deanokat and Dominica like this.
  3. Dominica

    Dominica Recovery Advocate @ Moving Beyond Codependency Community Listener


    Hey there. Thank you for sharing. You've asked a pretty good question and I think books could be written on it. I think there are many factors involved, and each person may have different reasons for wanting to do better or not wanting to do better.

    I think underneath the cloud of substances, it's easy to walk the path of self-destruction. It's easy to lose sight of one's core or true self. But once the substances are removed, when one starts experiencing clarity, of course they want to live a better life. And they may make better choices and reconnect with those loved ones that they've burned Bridges with.

    But it's not really just about removing the substances. Underneath the addiction there are usually some pretty big core wounds. A lot of pain, and some people just don't know how to start getting through that pain and healing. This is why I am a firm advocate of going to counseling or finding support groups, educating oneself in various areas.

    I tend to believe that people want to do better and be better people. I also think that some just aren't conscious of how, or have a whole lot going on underneath the surface that they don't know how to get out from under. Another reason I think we need to be mirrors to them, of their inherent goodness they may not be aware of at the moment.

    I'm really glad that you're doing so well and congrats on 5 months clean! Thank you for your involvement here in the Forum!
    deanokat and True concern like this.
  4. True concern

    True concern Moderator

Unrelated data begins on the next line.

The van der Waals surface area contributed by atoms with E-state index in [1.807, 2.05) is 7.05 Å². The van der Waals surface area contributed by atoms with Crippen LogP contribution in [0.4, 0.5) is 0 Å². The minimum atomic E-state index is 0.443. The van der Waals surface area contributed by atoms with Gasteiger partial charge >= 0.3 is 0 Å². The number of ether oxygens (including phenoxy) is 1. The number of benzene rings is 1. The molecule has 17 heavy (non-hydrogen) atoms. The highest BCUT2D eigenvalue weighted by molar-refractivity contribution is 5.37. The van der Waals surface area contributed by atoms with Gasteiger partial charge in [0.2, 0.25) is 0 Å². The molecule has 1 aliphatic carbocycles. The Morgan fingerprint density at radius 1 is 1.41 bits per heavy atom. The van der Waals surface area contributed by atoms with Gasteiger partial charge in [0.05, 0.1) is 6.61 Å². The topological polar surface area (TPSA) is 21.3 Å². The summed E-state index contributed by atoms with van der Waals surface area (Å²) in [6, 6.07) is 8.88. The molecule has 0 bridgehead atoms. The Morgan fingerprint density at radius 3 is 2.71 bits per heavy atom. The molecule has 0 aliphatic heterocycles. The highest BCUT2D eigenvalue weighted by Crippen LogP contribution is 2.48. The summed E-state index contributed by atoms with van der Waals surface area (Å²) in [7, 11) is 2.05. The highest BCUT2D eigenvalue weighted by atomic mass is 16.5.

I will revisit this thread in the morning and give a different more educated opinion
  5. True concern

    True concern Moderator

    I do have thoughts on this but though I promised a more intelligent response unfortunately I cannot give one on this site because my thought's maybe to course for some and i look to offend no one,I will say the "Psychological" make up of an addict is more about your genetic make up passed down from your blood line,it could be your parents didn't do the best they could've while you were being raised,maybe some physical abuse while we were children,suppressed to the point you seek to destroy yourself for reason's you don't understand, possibly a simple prescription eventually put a needle in your neck,maybe none of those thing's, perhaps never touched a substance until that first college frat party and one taste changed your desire's, maybe you Alcoholic parents....My point being and this is the part that may upset people but me "Myself personally "I don't believe there is an 100%accurate response to this question,I mean the variables are potentially endless therefore I cannot say it's a psychological condition although it absolutely can GROW into one but again each addicts situation varies so how could study and or science prove or pinpoint a psychological flaw?
    deanokat likes this.